Earlier this year, I reviewed the $50 Black's Law Dictionary app, the definitive legal dictionary for attorneys. At the other end of the spectrum is the free Plain English Law Dictionary app from Nolo. Nolo is well known for selling books and software that allow non-lawyers to draft their own documents, so obviously lawyers are not the target audience for this app. But this app does a nice job of living up to its title, explaining common legal terms in easy to understand, plain English.
The app has a choice of three themes: modern, classic and orange. From the main screen, you can choose a topic area to see a list of terms.
The app includes hundreds of legal terms, and also includes explanations of many noteworthy cases and statutes, such as New York Times v. Sullivan and the Civil Rights Act of 1964. You can use the A to Z slider on the right side to jump to a specific term. Nolo does a very nice job with this feature because a large pop-up tab appears as you slide your finger, making it easy to stop on the right letter. I would love to see Apple add this feature to apps like Contacts that also feature an A to Z slider.
The center icon on the app allows you to access the part of the Nolo website that contains a lawyer directory. Surprisingly, the page is not optimized for the iPhone screen so you really need to zoom to read anything. Another feature of the app is that you can shake it at any time to see a random legal word and definition.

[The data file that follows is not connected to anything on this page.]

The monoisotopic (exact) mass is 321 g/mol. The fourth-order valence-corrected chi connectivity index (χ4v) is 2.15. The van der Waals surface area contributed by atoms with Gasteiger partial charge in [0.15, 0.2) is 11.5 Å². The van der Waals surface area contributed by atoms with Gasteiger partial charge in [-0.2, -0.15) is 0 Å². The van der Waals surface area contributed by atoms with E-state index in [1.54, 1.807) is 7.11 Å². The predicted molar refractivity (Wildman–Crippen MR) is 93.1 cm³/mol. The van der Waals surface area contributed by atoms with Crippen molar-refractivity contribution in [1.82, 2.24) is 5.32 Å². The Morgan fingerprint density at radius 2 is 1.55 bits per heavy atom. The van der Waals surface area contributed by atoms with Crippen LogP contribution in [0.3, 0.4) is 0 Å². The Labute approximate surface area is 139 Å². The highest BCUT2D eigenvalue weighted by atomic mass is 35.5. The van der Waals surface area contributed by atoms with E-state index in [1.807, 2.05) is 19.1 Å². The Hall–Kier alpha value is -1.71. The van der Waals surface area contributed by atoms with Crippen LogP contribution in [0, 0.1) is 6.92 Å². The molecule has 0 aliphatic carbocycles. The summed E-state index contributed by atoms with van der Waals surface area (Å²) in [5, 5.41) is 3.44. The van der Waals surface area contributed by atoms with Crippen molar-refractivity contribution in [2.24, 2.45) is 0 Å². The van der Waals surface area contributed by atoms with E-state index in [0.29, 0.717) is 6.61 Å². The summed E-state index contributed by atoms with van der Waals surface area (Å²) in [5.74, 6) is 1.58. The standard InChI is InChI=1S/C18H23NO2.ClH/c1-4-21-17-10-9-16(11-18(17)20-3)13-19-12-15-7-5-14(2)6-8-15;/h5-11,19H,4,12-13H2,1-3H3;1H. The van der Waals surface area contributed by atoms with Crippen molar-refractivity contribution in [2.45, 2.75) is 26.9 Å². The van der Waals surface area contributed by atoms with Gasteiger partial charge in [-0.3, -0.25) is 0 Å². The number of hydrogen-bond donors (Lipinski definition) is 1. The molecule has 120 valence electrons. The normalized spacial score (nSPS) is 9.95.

Even though this app is geared toward non-lawyers, I think that lawyers will enjoy checking it out. It is a good app to recommend to your clients, and you might even learn something on an area of law that you don't practice. For example, I don't practice employment law so I had never before heard of the term "frolic and detour," which the app says refers to employee conduct outside the scope of employment for which an employer is not liable. I am aware of that legal doctrine, but if a colleague had told me that someone was frolicking and detouring, I definitely would have been confused and I probably would have assumed they were trying to tell a joke. But now I know. Anyway, Nolo did a nice job with this app, and especially since it is free, you should check it out.